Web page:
The difficulty for insurers lies in the regulatory requirement that in order to sell comprehensive coverage they must also provide TPL cover at a premium that is established by the government. The current premium level of TPL is considered by the industry to be too low, and many insurers accept losses on this line of business which they endeavour to offset with their more profitable comprehensive offerings. The result is a downward pressure on technical results that will continue for as long as this structural challenge to the industry remains.
Medical insurance is the second-largest business line in the sector, accounting for 26.1% of GWPs in 2013. Here again, achieving a profit has represented a challenge for market participants, but in this case as a result of the high levels of competition and low barriers to entry, both of which have served to push the floated premiums downwards. Yet more pressure on pricing has come over the past year as the government’s effort to remove subsidies on electricity and fuel has resulted in health care providers seeking to raise prices for services – in some cases by as much as 20%. Insurance companies negotiate directly with health care providers to establish pricing levels, usually on an annual basis, and therefore the coming year is likely to see insurers request more managed price increases in place of substantial price hikes.
Fire and property insurance represents another significant segment of business for the sector, accounting for 13.9% of GWPs in 2013. Profitability in this area has been underpinned by the IC’s recent introduction of a prevention and self-protection mandate, which requires companies buying fire insurance to produce a certificate demonstrating that they have taken measures to reduce the risk of fire – a development that is credited with reducing loss ratios.
Life insurance products and services accounted for 8.7% of GWPs in 2013, and are generally offered according to one of three models: pure life insurance, by which a lump sum is paid on death; combined life and investment policies; and group life insurance – aimed at firms wishing to offer insurance plans to their employees. The slowdown in retail banking and mortgage activity in the wake of the 2008-09 economic downturn, coupled with a decline in the value of equity markets, negatively affected some life business, but low loss ratios make this one of the more profitable segments. A growth rate of 7.8% in 2013 demonstrated a continued interest in life insurance and, while life penetration levels remain low, it is regarded as a promising avenue to future growth.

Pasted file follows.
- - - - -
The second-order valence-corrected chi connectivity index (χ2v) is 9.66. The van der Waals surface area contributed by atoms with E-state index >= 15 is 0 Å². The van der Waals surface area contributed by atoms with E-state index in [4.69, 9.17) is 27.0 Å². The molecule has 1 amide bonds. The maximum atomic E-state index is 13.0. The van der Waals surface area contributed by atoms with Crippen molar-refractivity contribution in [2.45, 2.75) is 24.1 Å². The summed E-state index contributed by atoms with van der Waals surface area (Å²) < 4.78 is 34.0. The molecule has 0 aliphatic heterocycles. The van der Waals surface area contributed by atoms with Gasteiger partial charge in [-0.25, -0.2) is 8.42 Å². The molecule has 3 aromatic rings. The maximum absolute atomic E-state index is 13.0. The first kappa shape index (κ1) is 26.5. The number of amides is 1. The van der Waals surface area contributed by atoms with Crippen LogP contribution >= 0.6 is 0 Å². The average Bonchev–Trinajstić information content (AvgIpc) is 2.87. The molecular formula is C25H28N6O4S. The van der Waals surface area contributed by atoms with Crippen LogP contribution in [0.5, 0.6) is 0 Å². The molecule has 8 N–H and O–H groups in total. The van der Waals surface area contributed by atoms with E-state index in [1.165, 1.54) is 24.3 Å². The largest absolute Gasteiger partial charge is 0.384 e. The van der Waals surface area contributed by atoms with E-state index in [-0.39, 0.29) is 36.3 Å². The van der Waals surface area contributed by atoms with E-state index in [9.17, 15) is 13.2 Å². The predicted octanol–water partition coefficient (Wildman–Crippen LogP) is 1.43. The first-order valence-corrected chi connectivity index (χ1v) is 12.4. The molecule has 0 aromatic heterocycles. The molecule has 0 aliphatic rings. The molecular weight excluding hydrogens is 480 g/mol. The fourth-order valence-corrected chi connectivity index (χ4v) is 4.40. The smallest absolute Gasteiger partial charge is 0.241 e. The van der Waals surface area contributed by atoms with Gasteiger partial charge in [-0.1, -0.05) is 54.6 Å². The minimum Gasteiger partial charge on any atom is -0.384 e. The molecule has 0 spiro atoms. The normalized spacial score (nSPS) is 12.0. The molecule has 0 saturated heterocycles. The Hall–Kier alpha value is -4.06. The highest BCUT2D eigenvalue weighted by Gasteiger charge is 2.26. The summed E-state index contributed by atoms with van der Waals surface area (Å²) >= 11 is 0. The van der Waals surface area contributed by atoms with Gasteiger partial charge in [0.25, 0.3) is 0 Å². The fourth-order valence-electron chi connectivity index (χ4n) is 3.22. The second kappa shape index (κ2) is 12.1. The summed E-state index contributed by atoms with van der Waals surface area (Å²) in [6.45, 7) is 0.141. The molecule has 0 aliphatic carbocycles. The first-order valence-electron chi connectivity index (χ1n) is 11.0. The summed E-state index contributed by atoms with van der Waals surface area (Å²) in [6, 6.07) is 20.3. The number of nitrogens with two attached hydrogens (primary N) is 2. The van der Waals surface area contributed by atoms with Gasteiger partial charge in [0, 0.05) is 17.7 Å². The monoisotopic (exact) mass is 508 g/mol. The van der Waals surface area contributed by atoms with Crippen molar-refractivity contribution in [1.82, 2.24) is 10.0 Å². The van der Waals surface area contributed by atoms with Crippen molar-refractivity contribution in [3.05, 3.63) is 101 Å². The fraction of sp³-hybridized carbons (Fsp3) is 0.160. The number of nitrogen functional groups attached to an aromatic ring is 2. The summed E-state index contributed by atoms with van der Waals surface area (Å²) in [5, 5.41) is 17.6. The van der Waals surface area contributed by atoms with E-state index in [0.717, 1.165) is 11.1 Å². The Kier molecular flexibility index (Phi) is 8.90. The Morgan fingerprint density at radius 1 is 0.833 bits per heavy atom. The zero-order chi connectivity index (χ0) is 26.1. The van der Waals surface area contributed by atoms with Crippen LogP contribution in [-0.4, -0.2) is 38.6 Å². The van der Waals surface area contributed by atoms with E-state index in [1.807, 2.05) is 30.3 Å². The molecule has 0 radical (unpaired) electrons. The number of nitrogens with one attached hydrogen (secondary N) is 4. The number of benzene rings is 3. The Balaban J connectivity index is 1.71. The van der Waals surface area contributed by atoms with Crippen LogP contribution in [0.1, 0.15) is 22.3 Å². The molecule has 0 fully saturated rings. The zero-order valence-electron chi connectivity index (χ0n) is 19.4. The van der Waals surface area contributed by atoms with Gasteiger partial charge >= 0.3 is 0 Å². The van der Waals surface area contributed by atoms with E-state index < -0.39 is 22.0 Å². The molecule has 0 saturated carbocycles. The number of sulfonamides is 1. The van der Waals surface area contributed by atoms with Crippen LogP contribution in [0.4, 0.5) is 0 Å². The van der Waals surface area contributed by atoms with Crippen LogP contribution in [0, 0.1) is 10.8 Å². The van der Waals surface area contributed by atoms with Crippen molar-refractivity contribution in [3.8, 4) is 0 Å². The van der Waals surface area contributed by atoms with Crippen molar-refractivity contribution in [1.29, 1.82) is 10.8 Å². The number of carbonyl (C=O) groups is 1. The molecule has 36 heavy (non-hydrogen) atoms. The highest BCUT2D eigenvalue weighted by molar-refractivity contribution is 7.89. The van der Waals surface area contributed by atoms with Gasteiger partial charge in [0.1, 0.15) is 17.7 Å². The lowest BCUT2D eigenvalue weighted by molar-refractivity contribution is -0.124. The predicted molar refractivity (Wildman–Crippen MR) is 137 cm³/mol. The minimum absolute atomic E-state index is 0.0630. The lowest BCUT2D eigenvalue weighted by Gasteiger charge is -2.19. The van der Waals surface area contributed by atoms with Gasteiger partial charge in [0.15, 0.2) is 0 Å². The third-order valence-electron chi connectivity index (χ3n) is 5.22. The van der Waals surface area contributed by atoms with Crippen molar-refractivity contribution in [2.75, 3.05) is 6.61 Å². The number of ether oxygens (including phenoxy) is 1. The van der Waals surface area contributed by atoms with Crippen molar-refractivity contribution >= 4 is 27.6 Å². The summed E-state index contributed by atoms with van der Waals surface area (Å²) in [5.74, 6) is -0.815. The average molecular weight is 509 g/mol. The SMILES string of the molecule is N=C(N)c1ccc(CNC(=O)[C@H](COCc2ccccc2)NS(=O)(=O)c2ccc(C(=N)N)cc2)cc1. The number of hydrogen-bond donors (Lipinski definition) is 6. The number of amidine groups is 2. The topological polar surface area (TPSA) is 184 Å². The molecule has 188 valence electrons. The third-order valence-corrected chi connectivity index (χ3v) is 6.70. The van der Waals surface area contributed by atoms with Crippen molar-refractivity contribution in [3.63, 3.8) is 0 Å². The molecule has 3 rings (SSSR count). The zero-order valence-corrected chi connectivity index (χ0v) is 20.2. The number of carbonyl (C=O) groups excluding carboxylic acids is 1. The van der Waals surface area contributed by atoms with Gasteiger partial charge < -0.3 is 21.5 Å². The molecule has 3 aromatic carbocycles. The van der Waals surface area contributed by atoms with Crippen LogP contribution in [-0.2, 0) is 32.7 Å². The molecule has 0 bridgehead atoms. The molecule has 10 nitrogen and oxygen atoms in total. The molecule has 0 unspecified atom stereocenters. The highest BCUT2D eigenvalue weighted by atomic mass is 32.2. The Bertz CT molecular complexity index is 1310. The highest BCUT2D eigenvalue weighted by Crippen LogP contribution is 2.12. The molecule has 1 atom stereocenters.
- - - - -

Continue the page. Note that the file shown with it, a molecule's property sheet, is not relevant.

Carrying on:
Other significant lines include marine and transport (5% of GWPs in 2013), which is crucial to the port and trade sectors and incorporates the aviation insurance requirement of commercial, passenger and private aircraft; liability insurance (1.3% of GWPs in 2013), which covers risk related to fraud, theft, professional malpractice and public liability; and credit and surety insurance (0.1% of GWPs in 2013), which covers loans and offers payment protection to the holder of the loan in case of default.
IC data reveal a steady trajectory of growth in the Jordanian insurance sector over recent years. The industry showed its resilience during the global economic crisis by posting a rise in GWPs during the challenging years of 2008 and 2009, when the aggregate total rose year-on-year from JD333m ($470.4m) to JD365.1m ($515.7m).
Since that time the sector’s GWPs have grown steadily to reach JD490.8m ($693.3m) as of the close of 2013. The credit and surety ship insurance segment experienced the fastest growth rate since 2009, expanding by 29.6% over the period from 2009 to 2013, followed by fire and property insurance (11.3%) and the medical business (9.1%). At the other end of the performance table, both the aviation segment and marine lines posted a contraction over the same period of 30.7% and 1.3%, respectively, while motor has grown at a modest 2.3%.
Profits In Range
The difficulty of achieving sustained profitability in an environment in which the state controls motor premiums represents a challenge for Jordan’s smaller insurance companies, many of which have business models built almost exclusively around underwriting motor insurance, but the nation’s larger insurers, generally composite players offering a wide range of lines, have demonstrated their ability to turn a steady profit over a number of years.